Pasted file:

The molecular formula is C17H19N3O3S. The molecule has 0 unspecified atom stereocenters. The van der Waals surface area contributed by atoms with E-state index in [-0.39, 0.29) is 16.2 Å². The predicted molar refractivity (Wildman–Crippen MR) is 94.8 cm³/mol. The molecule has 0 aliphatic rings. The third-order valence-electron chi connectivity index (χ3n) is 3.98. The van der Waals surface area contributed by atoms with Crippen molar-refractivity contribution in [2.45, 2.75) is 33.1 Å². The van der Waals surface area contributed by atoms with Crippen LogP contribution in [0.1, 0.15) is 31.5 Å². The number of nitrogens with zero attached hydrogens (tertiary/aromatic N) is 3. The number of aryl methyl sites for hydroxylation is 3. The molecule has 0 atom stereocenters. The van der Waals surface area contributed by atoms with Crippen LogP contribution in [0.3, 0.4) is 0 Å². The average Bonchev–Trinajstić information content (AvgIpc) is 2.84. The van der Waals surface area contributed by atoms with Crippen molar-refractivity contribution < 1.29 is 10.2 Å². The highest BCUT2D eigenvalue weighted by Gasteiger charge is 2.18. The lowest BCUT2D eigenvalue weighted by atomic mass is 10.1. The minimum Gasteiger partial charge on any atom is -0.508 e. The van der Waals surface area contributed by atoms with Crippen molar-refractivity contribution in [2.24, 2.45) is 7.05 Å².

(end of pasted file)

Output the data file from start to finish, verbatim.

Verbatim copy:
The molecular formula is C17H19N3O3S. The molecule has 0 unspecified atom stereocenters. The van der Waals surface area contributed by atoms with E-state index in [-0.39, 0.29) is 16.2 Å². The predicted molar refractivity (Wildman–Crippen MR) is 94.8 cm³/mol. The molecule has 0 aliphatic rings. The third-order valence-electron chi connectivity index (χ3n) is 3.98. The van der Waals surface area contributed by atoms with Crippen molar-refractivity contribution in [2.45, 2.75) is 33.1 Å². The van der Waals surface area contributed by atoms with Crippen LogP contribution in [0.1, 0.15) is 31.5 Å². The number of nitrogens with zero attached hydrogens (tertiary/aromatic N) is 3. The number of aryl methyl sites for hydroxylation is 3. The molecule has 0 atom stereocenters. The van der Waals surface area contributed by atoms with Crippen LogP contribution in [0.3, 0.4) is 0 Å². The average Bonchev–Trinajstić information content (AvgIpc) is 2.84. The van der Waals surface area contributed by atoms with Crippen molar-refractivity contribution < 1.29 is 10.2 Å². The highest BCUT2D eigenvalue weighted by Gasteiger charge is 2.18. The lowest BCUT2D eigenvalue weighted by atomic mass is 10.1. The minimum Gasteiger partial charge on any atom is -0.508 e. The van der Waals surface area contributed by atoms with Crippen molar-refractivity contribution in [2.24, 2.45) is 7.05 Å².